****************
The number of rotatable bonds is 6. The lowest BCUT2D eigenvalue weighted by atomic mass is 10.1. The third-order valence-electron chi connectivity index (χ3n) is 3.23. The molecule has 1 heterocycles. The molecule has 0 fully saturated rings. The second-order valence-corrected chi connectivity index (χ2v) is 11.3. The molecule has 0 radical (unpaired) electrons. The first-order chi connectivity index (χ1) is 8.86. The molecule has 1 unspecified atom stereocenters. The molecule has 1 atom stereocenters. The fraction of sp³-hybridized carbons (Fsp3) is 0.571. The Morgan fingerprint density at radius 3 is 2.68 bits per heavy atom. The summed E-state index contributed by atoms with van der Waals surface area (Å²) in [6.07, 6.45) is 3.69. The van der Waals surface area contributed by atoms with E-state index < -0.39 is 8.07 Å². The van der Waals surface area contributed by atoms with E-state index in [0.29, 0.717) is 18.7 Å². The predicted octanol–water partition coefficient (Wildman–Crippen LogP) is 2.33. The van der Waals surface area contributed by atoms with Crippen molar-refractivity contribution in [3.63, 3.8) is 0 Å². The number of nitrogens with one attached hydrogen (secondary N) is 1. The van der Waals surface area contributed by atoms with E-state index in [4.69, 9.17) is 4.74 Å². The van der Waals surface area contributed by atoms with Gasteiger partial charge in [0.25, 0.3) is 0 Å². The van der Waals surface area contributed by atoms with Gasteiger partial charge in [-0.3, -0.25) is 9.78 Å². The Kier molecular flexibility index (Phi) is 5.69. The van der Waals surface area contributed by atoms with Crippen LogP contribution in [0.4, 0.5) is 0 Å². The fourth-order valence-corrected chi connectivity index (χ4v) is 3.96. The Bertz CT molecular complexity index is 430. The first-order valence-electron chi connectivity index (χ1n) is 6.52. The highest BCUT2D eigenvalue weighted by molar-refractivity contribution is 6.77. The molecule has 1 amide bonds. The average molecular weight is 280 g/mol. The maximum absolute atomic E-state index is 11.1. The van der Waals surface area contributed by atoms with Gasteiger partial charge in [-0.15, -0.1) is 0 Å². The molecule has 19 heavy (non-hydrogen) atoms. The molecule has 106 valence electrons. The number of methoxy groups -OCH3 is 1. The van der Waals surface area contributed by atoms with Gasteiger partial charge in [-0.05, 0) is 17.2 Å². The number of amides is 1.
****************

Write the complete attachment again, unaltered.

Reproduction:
The number of rotatable bonds is 6. The lowest BCUT2D eigenvalue weighted by atomic mass is 10.1. The third-order valence-electron chi connectivity index (χ3n) is 3.23. The molecule has 1 heterocycles. The molecule has 0 fully saturated rings. The second-order valence-corrected chi connectivity index (χ2v) is 11.3. The molecule has 0 radical (unpaired) electrons. The first-order chi connectivity index (χ1) is 8.86. The molecule has 1 unspecified atom stereocenters. The molecule has 1 atom stereocenters. The fraction of sp³-hybridized carbons (Fsp3) is 0.571. The Morgan fingerprint density at radius 3 is 2.68 bits per heavy atom. The summed E-state index contributed by atoms with van der Waals surface area (Å²) in [6.07, 6.45) is 3.69. The van der Waals surface area contributed by atoms with E-state index < -0.39 is 8.07 Å². The van der Waals surface area contributed by atoms with E-state index in [0.29, 0.717) is 18.7 Å². The predicted octanol–water partition coefficient (Wildman–Crippen LogP) is 2.33. The van der Waals surface area contributed by atoms with Crippen molar-refractivity contribution in [3.63, 3.8) is 0 Å². The number of nitrogens with one attached hydrogen (secondary N) is 1. The van der Waals surface area contributed by atoms with E-state index in [4.69, 9.17) is 4.74 Å². The van der Waals surface area contributed by atoms with Gasteiger partial charge in [0.25, 0.3) is 0 Å². The van der Waals surface area contributed by atoms with Gasteiger partial charge in [-0.3, -0.25) is 9.78 Å². The Kier molecular flexibility index (Phi) is 5.69. The van der Waals surface area contributed by atoms with Crippen LogP contribution in [0.4, 0.5) is 0 Å². The fourth-order valence-corrected chi connectivity index (χ4v) is 3.96. The Bertz CT molecular complexity index is 430. The first-order valence-electron chi connectivity index (χ1n) is 6.52. The highest BCUT2D eigenvalue weighted by molar-refractivity contribution is 6.77. The molecule has 1 amide bonds. The average molecular weight is 280 g/mol. The maximum absolute atomic E-state index is 11.1. The van der Waals surface area contributed by atoms with Gasteiger partial charge in [-0.15, -0.1) is 0 Å². The molecule has 19 heavy (non-hydrogen) atoms. The molecule has 106 valence electrons. The number of methoxy groups -OCH3 is 1. The van der Waals surface area contributed by atoms with Gasteiger partial charge in [-0.05, 0) is 17.2 Å². The number of amides is 1.